Creative Biting, or How Meeting with Some College Students Sparked Something

REGULAR READERS of these missives — all three of you — will recall an almost 15-year history of on-again, off-again blogging. There have been fertile periods, the occasional collaboration, new focuses and themes, and — no small point — friendships made. Blogging has been a rewarding endeavor.

When I mentioned this history to the director of the writing center at the university where I work, he asked if I would meet with some of the student staff who were interested in relaunching its blog as an additional way of helping their peers. I dropped by the other day and had a delightful conversation with eight or so students and the director, a faculty member in the English department. We talked about editorial calendars and engaging content, about guest posters and tips of the week, about posting regularly and tags and categories, about writing with a genuine voice and encouraging the kind of back and forth that made the whole thing so much fun once upon a time.

When I left there were the expected thanks for my time and thoughts. The gratitude, though, went both ways.

My efforts here have been admittedly spotty. I could make all kinds of excuses about being busy, but as has been pointed out, we all get the same 168 hours a week. It’s up to us to determine how we spend them. The ones who create make the choice to spend it creating, just as I make the choice to spend it dicking around on Twitter.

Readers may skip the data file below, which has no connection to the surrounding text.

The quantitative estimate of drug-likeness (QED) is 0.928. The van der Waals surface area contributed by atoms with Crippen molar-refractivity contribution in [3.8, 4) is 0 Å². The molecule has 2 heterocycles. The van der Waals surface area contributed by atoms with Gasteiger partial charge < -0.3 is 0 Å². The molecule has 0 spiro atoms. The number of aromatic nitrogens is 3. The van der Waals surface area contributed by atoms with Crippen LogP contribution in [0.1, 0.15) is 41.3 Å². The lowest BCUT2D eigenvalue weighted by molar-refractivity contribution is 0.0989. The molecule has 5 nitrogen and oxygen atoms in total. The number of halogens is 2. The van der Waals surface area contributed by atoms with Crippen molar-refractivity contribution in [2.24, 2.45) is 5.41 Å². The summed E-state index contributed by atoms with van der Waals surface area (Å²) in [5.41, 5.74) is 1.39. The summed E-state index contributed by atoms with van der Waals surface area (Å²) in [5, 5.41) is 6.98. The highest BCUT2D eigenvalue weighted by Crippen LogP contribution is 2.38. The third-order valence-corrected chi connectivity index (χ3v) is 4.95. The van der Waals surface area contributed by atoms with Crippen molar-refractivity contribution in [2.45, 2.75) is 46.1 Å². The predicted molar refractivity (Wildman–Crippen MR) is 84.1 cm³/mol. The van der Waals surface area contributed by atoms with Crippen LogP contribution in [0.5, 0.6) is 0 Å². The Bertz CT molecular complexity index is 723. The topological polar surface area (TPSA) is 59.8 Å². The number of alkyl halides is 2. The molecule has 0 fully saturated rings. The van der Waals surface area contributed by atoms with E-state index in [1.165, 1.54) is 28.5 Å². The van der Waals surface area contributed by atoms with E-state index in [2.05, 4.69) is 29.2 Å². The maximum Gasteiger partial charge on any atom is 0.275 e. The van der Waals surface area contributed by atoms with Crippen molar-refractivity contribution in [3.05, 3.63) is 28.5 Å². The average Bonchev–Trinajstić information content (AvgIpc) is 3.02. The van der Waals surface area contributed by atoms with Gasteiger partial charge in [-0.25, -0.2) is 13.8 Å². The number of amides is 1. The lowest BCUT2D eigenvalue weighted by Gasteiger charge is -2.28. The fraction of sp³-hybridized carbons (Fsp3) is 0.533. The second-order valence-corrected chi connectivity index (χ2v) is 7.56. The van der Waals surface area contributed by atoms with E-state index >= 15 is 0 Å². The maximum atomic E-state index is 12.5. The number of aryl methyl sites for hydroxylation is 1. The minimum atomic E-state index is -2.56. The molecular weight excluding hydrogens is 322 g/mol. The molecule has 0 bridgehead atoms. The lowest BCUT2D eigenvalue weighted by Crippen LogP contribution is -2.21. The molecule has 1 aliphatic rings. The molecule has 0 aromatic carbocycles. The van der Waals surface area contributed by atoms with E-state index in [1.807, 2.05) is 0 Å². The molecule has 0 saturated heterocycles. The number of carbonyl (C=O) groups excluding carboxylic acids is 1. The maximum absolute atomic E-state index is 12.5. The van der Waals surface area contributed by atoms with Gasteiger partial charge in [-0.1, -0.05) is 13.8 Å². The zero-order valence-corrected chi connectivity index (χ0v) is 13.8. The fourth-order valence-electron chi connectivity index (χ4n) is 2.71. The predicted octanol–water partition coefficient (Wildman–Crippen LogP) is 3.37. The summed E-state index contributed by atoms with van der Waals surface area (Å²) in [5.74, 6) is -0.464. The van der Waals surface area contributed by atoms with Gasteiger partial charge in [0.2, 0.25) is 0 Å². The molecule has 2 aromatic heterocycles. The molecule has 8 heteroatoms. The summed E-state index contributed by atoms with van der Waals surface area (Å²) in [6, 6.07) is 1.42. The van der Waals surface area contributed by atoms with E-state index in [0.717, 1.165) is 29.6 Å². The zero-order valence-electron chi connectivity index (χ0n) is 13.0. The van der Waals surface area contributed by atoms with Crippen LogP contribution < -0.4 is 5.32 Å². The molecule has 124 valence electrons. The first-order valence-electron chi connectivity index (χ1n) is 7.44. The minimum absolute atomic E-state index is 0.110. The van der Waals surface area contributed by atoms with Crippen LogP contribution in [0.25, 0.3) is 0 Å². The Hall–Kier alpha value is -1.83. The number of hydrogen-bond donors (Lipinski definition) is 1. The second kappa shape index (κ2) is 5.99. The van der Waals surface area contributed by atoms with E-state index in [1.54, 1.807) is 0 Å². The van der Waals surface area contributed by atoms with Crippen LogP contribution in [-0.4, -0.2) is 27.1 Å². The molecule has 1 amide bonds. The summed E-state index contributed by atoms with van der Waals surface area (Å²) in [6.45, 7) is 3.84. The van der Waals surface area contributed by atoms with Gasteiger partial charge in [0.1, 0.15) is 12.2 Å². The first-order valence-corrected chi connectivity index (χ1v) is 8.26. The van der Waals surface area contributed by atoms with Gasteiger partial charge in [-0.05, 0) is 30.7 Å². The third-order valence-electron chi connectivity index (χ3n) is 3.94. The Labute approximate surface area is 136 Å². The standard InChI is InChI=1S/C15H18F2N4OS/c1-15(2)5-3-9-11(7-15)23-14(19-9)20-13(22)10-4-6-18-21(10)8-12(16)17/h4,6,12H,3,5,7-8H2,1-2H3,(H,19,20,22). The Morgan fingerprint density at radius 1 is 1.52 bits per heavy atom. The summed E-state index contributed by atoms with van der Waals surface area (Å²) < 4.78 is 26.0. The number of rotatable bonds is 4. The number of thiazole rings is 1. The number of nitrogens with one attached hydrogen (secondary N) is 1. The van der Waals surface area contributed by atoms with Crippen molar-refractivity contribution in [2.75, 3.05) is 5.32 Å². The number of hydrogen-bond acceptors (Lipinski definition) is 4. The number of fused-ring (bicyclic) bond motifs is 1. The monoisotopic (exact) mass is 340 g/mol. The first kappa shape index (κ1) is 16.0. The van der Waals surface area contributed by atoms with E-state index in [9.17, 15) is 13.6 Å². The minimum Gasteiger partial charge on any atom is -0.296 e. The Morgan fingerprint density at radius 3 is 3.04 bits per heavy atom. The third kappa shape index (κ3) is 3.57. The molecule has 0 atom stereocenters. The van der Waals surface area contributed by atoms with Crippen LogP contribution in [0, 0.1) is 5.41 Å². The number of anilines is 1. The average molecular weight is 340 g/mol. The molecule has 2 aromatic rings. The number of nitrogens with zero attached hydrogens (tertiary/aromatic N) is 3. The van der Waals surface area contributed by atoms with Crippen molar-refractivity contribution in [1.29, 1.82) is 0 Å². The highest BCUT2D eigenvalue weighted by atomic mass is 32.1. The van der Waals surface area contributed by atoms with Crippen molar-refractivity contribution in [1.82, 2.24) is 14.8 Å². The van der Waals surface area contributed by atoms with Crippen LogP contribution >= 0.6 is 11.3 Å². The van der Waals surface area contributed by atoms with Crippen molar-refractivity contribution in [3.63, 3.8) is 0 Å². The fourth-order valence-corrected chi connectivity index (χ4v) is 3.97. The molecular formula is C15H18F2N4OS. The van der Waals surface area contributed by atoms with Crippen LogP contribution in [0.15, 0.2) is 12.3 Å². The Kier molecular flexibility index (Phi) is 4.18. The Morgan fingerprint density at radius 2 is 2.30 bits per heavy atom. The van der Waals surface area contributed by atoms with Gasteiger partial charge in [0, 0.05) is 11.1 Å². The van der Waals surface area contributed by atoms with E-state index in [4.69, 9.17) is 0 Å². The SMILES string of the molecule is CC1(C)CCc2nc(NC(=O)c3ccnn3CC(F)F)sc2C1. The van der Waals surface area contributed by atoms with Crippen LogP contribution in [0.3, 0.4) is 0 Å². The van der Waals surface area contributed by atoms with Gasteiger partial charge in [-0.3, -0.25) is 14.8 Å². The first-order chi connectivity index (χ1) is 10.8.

In sharing my experiences and perspective, I could feel the urge returning. The urge to create and share. The urge to make the world better — YES, I KNOW THAT’S CORNY AND I DON’T REALLY CARE BECAUSE IT’S TRUE DON’T @ ME — through the creative work I believe myself capable of.

That urge was fueled by the curiosity of those students, and by the counsel I offered in return. It was if there were a giant neon sign blazing in front of my eyes: “TAKE YOUR OWN ADVICE, BOYO.”

So that’s what I’m going to try to do. Thanks to a group of interesting, funny, smart students who — and this part is important — want to use their talents to help their peers. To make the world better. | DL

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